ROME / MILAN (Reuters) – The 5.5 billion euros in dividends that Fiat Chrysler aims to pay to its shareholders in the context of its merger with PSA could be subject to scrutiny by the Italian authorities with whom the manufacturer has sought a guarantee on a loan of 6.3 billion euros, we learned Tuesday from a government source.
The hypothesis of the payment of a dividend of such magnitude at a time when the health crisis linked to the coronavirus has forced many industries to request state support arouses in Rome a lively controversy and fuels tensions within the government led by Giuseppe Conte.
"In discussions with the group, the exceptional dividend has not yet been discussed. But if you ask me if the government will not impose any conditions in the near future, I would say that it is too early to say", said the Reuters source.
Fiat Chrysler (FCA) announced last week that its Italian side was working with the Italian government so that the latter guarantees 80% of a loan of 6.3 billion euros which should allow it to overcome the economic fallout from the health crisis.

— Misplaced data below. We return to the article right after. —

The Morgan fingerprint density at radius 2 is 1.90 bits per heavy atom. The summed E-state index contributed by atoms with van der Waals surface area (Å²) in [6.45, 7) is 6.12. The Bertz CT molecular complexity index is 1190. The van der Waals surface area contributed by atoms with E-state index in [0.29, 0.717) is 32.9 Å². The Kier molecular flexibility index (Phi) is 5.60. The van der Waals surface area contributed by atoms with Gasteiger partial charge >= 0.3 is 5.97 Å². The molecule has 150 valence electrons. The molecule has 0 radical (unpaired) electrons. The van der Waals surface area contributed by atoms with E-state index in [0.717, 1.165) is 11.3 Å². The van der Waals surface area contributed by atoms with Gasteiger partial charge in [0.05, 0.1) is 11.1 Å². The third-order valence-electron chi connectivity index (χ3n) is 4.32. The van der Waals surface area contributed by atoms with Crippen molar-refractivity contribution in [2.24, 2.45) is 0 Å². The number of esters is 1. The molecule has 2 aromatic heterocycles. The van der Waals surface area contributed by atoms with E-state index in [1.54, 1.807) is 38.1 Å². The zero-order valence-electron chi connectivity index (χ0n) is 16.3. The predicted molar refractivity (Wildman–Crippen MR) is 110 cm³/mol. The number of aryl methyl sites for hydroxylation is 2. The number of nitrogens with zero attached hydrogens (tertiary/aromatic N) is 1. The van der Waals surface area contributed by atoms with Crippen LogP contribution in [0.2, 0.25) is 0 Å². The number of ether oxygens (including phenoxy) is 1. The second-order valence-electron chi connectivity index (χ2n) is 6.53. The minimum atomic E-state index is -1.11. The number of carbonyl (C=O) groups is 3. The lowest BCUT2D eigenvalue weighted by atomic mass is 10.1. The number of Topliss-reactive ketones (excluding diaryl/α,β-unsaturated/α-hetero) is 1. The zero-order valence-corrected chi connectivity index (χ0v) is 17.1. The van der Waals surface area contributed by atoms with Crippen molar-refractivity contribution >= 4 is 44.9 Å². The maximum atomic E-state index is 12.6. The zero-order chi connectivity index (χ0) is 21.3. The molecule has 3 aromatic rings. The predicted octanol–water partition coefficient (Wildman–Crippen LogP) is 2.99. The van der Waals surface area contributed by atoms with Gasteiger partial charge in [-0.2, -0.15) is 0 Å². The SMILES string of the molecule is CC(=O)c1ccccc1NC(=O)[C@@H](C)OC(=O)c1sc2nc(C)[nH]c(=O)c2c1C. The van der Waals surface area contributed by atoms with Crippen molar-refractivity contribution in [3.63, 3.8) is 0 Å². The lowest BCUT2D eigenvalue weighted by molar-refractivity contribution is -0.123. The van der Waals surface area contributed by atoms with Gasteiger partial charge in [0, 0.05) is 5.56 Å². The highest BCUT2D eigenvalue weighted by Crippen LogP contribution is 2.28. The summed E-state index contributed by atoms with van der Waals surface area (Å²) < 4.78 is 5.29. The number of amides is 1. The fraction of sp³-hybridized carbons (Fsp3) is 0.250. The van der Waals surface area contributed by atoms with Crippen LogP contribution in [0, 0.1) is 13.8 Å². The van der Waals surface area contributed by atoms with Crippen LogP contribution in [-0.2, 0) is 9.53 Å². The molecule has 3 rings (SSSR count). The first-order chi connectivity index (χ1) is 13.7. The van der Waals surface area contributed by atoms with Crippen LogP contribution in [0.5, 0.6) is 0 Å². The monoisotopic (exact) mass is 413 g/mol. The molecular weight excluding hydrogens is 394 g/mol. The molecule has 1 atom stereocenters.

The use of debt does not in itself constitute an obstacle to the payment of the exceptional dividend provided for in the merger agreement, on the one hand because it must not be made before 2021, on the other hand because it must be by Fiat Chrysler Automobiles NV, a Dutch entity.
"Most of us oppose the payment of the FCA super-dividend," a senior source within the majority of the government coalition, M5S, told Reuters.
But Minister of Economy Roberto Gualtieri stressed on Monday that the prospect of the merger of FCA and PSA, the world's number 4 potential in the automotive sector, justifies a boost from Rome.
"What the government has done and what it will continue to do is to provide cash to anchor FCA in Italy," said the minister from the Democratic Party, a member of the government coalition.
FCA and PSA announced last week that they have waived dividends for fiscal 2019 "due to the coronavirus pandemic".
(With Francesca and Giselda Vagnoni; French version Nicolas Delame)